And The New Number One Is?

We offer our reflections on the recent Gartner Supply Chain Executive Conference in Phoenix.

This was my first time attending the conference, and I found the unveiling of the Top 25 to be very similar to an American College Football Top 25 Rankings Poll. With the similarity being a set of experts who unveil picks twenty five down to the number one ranking, and discuss why each representative deserved their ranking. However instead of discussing wins, losses, points scored, and turnovers which lead to a ranking: the Gartner Supply Chain executive team discusses top-tier supply chain organizations evaluating many factors. These include: peer opinion, Gartner opinion, inventory turns, return on assets, and revenue growth which lead to a ranking.

The #GartnerSCC may be over, but now it's time to recap what we learned on the #Qlik Blog.

After attending the Gartner Supply Chain Executive Conference my top three takeaways are:

  1. Supply Chain Optimization is more than just cost takeout. In 2015, a top performing supply chain must be able to remove inefficiencies, but also push top line revenue growth higher. This is accomplished through innovative services supporting new product offerings or entry into a new geography. One great example of a Qlik customer who was able to remove these inefficiencies is Greencore who specializes in ready-to-go foods in the United Kingdom. In the case of Amazon, innovations have been rolled out for same day delivery in many major metropolitan areas, and new innovations are being piloted for future services like drone delivery as well as direct delivery to the trunk/boot of an Audi in Germany. Gartner refers to the dual role of a supply chain as “bimodal”, and it underscores the changing role of the supply chain.
  2. Supplier Collaboration is incredibly important, but we still use spreadsheets. Several speakers at the event discussed supply chain business intelligence, and how important it is to share performance data with key suppliers. For instance, retailers want to share in-store stock levels and inventory turns data with suppliers to so both parties can create a more accurate demand forecast. They can also hold suppliers accountable for perfect order metrics like service level, fill rate, and on-time delivery. Yet, most speakers admitted they still fall back on Excel spreadsheets for some component of supply chain business intelligence. There is no better way to share performance data with key suppliers than a visual analytics dashboard, as shown here in our Qlik Product Availability Solution Demonstration App.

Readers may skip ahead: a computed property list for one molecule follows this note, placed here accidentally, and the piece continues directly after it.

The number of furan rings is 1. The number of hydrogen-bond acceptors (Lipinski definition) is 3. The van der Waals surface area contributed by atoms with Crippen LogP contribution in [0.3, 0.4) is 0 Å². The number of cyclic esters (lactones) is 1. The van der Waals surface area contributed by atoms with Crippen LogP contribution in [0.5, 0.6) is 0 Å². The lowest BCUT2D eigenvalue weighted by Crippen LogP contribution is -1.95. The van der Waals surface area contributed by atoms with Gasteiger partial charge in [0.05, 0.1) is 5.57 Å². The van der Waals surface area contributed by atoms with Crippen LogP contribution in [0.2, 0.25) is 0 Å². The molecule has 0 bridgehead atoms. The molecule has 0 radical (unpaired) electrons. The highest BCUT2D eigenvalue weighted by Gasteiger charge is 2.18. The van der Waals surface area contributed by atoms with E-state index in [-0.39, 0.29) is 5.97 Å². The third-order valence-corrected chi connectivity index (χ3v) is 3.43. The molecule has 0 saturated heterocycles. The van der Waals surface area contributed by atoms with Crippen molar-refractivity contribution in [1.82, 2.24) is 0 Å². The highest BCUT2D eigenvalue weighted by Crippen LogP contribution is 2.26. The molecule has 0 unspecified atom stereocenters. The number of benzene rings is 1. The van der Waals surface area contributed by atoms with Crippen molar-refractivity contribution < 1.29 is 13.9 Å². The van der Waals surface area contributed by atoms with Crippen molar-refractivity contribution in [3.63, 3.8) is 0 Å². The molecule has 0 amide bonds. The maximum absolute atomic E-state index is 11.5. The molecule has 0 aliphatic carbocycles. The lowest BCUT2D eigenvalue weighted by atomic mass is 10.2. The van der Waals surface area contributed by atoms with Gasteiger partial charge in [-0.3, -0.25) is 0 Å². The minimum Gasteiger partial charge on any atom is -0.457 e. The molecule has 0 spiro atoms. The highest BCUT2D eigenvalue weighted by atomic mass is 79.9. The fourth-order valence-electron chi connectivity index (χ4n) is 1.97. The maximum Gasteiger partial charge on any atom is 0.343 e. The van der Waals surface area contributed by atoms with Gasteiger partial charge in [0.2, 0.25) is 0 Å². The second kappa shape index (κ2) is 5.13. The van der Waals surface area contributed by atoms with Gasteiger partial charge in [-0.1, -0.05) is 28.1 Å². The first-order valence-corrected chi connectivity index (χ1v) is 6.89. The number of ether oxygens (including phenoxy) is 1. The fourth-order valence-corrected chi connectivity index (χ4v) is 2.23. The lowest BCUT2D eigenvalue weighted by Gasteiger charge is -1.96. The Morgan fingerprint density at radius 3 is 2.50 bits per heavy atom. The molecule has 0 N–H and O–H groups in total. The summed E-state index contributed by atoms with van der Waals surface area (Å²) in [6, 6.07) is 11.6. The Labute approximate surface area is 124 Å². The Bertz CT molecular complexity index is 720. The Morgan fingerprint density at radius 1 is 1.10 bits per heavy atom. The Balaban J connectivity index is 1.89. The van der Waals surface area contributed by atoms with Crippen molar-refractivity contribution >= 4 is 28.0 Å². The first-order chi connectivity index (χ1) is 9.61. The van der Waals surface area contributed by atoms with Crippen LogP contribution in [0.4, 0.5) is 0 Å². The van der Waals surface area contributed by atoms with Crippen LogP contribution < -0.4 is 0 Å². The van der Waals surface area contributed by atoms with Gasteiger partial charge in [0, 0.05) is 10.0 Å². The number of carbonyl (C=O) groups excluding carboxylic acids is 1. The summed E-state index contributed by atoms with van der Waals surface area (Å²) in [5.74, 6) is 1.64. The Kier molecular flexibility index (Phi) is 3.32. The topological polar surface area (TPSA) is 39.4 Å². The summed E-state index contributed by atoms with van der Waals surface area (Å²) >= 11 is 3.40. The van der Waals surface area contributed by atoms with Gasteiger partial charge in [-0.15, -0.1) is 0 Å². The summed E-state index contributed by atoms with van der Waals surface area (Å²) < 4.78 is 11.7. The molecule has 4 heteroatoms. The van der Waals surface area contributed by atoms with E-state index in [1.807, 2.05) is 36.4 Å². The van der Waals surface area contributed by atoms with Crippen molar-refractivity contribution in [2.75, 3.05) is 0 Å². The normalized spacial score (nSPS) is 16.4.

3. Digital Matters. The Internet of Things is more than just a marketing message. Sensors are becoming pervasive across many industries including manufacturing, retail, transportation, and logistics. What I learned at the Gartner Supply Chain conference was the technology behind sensors is coming down in price which will encourage further adoption. A great example of how data generated from sensors can be found is discussed in an article from Computing UK indicating, “GE is using sensors to collect data to manage and repair jet engines preemptively, detecting tiny faults before they have a chance to grow to big ones”.

With my first Gartner Supply Chain Executive Summit in the books, my big picture point of view is the classic supply chain challenges around visibility and data everywhere are going to become more prominent in the future. Organizations who master those challenges may claim the top spots of future Top 25 Gartner Supply Chain rankings, and more importantly continue to be relevant in the global economy.


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